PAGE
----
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Do Small Powers Retrench?

Greece in the Western Balkans during the Era of syriza Governance

In: Southeastern Europe
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  • 1 Senior Research Fellow, Centre of Planning and Economic Research (KEPE), Athens, Greece, ritsa.panagiotou@gmail.com
  • | 2 Associate Professor, Department of Political Science and International Relations, University of the Peloponnese, Corinth, Greece, tzifakis@hotmail.com
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Abstract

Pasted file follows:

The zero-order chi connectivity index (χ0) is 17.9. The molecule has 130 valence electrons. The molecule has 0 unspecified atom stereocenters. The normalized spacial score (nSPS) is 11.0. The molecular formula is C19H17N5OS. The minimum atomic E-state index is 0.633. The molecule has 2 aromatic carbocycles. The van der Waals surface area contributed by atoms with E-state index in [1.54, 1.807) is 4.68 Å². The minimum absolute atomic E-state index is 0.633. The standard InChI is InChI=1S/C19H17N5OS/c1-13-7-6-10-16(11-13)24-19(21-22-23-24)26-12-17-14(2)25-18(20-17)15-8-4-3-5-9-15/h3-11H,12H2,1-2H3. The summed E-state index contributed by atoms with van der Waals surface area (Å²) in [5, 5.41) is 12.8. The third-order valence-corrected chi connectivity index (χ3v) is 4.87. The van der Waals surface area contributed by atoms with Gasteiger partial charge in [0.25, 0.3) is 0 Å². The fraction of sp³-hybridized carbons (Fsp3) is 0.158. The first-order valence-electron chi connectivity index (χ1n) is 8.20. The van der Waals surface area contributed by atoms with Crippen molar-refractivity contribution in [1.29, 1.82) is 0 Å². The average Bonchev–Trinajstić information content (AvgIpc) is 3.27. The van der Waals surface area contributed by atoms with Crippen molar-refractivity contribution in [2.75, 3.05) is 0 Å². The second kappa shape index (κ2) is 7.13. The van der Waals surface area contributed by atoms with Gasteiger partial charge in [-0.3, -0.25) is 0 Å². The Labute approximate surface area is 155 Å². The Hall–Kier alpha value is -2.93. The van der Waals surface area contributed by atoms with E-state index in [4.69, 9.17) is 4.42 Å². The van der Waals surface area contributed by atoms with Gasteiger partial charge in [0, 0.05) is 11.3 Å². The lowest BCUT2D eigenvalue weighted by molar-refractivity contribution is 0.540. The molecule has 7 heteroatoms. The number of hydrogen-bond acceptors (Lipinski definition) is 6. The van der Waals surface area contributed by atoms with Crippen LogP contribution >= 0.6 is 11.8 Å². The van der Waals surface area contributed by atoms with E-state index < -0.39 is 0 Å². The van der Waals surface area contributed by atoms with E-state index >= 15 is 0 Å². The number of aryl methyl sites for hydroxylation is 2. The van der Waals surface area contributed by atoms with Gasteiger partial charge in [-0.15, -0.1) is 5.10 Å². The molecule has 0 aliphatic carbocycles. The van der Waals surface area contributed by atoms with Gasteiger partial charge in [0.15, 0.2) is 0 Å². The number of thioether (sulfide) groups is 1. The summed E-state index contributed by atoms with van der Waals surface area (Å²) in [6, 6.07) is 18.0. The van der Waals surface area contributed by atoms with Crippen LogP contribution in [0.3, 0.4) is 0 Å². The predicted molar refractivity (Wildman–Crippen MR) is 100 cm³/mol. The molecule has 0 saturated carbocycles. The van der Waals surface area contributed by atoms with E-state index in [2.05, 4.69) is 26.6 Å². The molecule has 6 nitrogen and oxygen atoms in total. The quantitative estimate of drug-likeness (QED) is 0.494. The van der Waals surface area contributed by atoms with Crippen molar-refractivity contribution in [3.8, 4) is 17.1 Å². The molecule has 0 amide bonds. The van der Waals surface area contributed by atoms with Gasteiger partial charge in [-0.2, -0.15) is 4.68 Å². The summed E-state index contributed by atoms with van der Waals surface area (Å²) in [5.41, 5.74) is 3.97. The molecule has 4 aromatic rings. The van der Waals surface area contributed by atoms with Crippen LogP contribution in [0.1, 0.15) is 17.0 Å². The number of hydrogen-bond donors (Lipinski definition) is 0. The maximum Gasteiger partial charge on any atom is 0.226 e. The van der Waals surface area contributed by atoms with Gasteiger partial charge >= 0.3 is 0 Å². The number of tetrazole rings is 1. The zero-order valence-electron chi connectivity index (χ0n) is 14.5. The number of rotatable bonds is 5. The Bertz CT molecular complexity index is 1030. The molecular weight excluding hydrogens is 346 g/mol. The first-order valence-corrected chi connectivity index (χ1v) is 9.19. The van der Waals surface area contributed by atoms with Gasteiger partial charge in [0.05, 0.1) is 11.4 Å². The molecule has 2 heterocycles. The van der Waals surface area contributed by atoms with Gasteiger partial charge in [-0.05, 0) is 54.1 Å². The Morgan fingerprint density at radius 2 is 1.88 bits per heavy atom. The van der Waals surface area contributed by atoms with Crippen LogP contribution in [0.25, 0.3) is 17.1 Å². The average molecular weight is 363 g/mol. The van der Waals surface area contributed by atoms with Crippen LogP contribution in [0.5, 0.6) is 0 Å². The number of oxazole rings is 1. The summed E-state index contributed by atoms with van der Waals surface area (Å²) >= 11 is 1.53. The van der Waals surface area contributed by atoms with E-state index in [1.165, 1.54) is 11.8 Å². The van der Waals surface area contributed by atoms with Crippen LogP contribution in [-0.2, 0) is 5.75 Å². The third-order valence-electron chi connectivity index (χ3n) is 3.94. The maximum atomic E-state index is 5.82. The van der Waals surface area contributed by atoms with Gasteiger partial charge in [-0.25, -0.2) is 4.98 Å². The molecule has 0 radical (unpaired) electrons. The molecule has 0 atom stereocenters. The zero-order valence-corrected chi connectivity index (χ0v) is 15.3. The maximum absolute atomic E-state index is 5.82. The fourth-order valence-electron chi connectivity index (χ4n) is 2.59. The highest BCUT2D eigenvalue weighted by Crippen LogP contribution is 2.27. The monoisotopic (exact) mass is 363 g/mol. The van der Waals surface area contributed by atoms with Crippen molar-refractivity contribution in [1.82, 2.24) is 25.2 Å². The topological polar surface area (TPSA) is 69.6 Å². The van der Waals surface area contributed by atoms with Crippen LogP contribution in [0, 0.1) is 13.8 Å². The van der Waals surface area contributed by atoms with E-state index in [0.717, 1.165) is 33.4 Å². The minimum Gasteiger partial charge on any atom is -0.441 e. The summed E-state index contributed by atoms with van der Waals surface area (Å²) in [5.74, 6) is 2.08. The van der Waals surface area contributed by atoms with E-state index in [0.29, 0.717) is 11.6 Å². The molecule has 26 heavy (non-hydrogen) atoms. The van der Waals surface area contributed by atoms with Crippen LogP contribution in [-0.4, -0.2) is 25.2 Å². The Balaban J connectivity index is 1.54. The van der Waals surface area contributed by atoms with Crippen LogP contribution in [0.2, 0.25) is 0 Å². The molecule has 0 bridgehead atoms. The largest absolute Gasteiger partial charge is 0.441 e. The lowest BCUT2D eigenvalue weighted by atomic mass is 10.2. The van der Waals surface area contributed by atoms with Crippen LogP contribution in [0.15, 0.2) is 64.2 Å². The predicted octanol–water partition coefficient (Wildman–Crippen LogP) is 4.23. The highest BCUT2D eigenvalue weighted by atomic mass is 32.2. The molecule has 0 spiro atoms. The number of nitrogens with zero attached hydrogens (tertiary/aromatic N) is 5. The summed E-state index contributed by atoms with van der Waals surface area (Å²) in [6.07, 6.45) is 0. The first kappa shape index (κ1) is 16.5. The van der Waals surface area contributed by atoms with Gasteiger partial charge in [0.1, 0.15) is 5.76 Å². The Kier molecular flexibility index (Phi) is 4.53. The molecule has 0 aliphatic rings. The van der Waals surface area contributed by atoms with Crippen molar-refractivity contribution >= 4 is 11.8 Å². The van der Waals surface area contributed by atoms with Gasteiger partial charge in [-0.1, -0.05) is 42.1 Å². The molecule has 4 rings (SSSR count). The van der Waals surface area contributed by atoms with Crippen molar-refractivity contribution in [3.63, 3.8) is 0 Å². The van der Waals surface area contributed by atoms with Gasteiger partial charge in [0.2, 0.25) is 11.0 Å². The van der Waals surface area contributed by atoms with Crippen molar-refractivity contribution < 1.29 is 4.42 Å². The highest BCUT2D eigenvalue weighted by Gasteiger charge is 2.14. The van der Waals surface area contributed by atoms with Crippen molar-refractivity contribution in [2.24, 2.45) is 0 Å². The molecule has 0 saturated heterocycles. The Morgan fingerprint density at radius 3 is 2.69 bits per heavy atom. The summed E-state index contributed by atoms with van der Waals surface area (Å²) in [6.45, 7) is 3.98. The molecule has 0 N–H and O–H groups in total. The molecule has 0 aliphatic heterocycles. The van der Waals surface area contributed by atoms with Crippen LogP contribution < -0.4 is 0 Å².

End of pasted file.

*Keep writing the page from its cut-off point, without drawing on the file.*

This article analyses and develops the rationale behind the foreign policy of the syriza-led government towards the Western Balkans. It challenges the prevalent view in the academic literature that there was continuity between policies of the syriza government and its predecessors. By analysing the track record of Greek foreign policy towards the region from 2009 to 2019, it argues that from mid-2016 onwards syriza implemented a major policy shift and adopted a policy of retrenchment. This change was a response to the country’s diminished economic and diplomatic power and influence in the region, as well as a reaction to the widening gap between Greek and Turkish capabilities. The adjustment of Greek foreign policy to the realities of the protracted economic crisis demonstrates that the theory of MacDonald and Parent concerning the policies followed by great powers in acute economic decline may also be applied to the study of policies followed by small powers in decline.

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